Origami by Charlotte Cuffe

Motley Crue
by Kevin Cabrera


She never forgave the fishmonger for cursing the adorable child she was, that day her father took her to the market. All the children liked him; he was a funny man, with a big gut and a laugh that seemed like a whisper, like a steam engine passing through a village at night, tiptoeing over the sleeping rails. He played the very popular trick of the mind on her, none of the kids fell for it but she was earnest. She smiled at him and he gently pinched her nose and showed her his smooth thumb between his fingers.

“Got your snout, little one.” And then again breathed with that small laugh of his; it was all Emilia could hear and the last sane thought to escape her mind when she understood that this man was holding her beloved nose between his fishy fingers. She turned back quickly to take hold of her father’s leg but bumped straight into a table of mackerel; a few of the dead fish fell and tried to break her fall, instead they joined her in hitting the wet ground. And it was that Tuesday, at the tender age of four years, eight months and twelve days that Emilia’s nose took a turn for the worst and would prevent her from being the prettiest and sought after girl in town. She never ate fish again; the smell however sunk deep in her nostrils and rotted away ever since.

She grew up quick, her shoulders reaching for the clouds, her nose lunging for her right ear. She was never teased or made fun of; after all, she was almost the most beautiful girl in the city, and, with time, became as bitter as a pickle. She painted everything she saw with a wet coat of black, as if her eyelashes carried tiny painters with thick brushes, stabbing away at the big canvas of life. She was almost the most courted and most talked about woman in town. Almost. One day a short and pleasant young man, with the most fascinated eye, took her out for walks around the city; he would talk and she would listen, he would open wide topics and she would listen some more:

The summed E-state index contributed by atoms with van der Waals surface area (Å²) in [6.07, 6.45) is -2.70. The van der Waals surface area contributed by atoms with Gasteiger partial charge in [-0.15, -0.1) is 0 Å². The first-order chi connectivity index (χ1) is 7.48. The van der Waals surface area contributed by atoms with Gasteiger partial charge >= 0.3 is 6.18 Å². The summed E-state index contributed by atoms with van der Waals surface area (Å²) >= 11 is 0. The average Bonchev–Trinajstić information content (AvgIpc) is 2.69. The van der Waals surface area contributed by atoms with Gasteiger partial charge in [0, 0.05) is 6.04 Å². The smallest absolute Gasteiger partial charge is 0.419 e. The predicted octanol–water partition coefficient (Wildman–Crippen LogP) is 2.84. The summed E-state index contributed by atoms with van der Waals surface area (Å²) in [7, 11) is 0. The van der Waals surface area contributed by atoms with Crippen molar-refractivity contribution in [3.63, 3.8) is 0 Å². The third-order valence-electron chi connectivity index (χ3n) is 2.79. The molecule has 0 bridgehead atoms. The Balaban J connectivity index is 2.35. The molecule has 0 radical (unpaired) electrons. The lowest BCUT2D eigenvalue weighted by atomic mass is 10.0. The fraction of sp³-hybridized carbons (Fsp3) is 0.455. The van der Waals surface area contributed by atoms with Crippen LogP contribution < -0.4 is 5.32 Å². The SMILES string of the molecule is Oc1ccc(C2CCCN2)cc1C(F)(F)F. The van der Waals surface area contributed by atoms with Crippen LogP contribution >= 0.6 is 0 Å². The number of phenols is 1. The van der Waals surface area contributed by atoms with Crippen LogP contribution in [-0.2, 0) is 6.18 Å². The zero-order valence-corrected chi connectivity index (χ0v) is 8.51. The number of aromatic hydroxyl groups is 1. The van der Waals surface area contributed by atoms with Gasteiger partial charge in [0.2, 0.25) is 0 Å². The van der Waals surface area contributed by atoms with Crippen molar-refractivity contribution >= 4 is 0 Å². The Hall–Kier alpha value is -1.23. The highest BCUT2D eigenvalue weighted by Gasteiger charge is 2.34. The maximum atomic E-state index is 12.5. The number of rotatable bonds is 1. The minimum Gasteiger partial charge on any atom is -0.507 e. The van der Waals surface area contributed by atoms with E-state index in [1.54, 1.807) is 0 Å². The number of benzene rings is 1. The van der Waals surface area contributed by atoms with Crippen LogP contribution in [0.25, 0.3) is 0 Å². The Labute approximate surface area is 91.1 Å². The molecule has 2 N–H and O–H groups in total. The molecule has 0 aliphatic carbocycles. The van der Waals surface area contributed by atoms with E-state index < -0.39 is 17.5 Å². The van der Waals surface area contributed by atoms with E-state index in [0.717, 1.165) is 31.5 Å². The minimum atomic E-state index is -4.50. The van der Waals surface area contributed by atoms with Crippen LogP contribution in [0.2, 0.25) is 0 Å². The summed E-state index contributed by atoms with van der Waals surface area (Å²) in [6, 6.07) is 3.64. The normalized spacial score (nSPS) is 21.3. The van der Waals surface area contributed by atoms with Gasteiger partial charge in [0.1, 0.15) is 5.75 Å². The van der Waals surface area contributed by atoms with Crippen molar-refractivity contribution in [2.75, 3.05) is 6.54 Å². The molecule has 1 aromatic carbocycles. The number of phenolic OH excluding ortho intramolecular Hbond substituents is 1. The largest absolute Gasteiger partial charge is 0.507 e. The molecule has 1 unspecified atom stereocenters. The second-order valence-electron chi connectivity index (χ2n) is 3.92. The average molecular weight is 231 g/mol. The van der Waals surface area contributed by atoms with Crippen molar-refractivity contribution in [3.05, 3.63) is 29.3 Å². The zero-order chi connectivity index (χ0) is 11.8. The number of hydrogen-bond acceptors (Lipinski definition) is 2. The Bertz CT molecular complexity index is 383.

“ The world is a fascinating object, don’t you think?”
“It never ceases to amaze me.”
“Do you realise we are standing on a road that is six hundred years old?”
“A shocking realisation.”
“ The dirt under our feet has probably seen more people than you and I will ever meet, combined. It has outlived more than five generations of the Dowell family, and will surely outlive many more.”
“Luckily being booted in the face and spat on until we tar it up.”
“If only it could speak, if only it could tell us about the people passing through and what they would have said, of the rows, of the summers, of the rains drowning this road to sleep.”
“It would probably tell us to stop bloody walking all over it.”

The young man never came back but sent his brother, a man of great height and the darkest hair. He also had the deepest voice she had ever heard, so much so that when she first heard him announce himself before entering the house she expected an old man and not a gentle giant. He picked his words carefully and gave them time to climb out of his throat. He would smile at her comments and serve them back to her, as if pushing them out from of a deep cave. No rings could fit his fingers and she laughed with tears when he stood at the altar, her bent nose whistling. They bought a house a year after marrying, the walls holding framed pictures of the days where the groom’s presence wouldn’t surpass his shoulders. The picture frame would coincide with the front door’s and he made every exit head first, the same way his two daughters did, Evelyn and Chloe. Evelyn was born deaf and wrote every day; she would write as soon as she was taught and cried when she wrote names that looked like they would sound beautiful. She could speak and knew a few words, but learned that the speech of a deaf person was like serving the finest meals in dog bowls. Every morning she would write her name in best letters on her right forearm, in case someone asked her who she was, and also because it was a beautiful name. She could tell that her parents had slaved over what to call their first daughter and picked out every syllable. It was the smallest poem anybody had ever written for her and she feared that her voice would not be steady enough to carry it. She read bulimically for a young girl her age, ingesting stories and then pouring them into another book, of her own. She would write about Peter Pan flying over Moby Dick fighting away sharks gnawing at an old man’s catch, while Pinocchio looked out at the bay trying to keep a late rabbit from jumping in the sea. She would eventually write about the words she never said, the songs she never whispered and about her poor little Chloe:

* * * * * *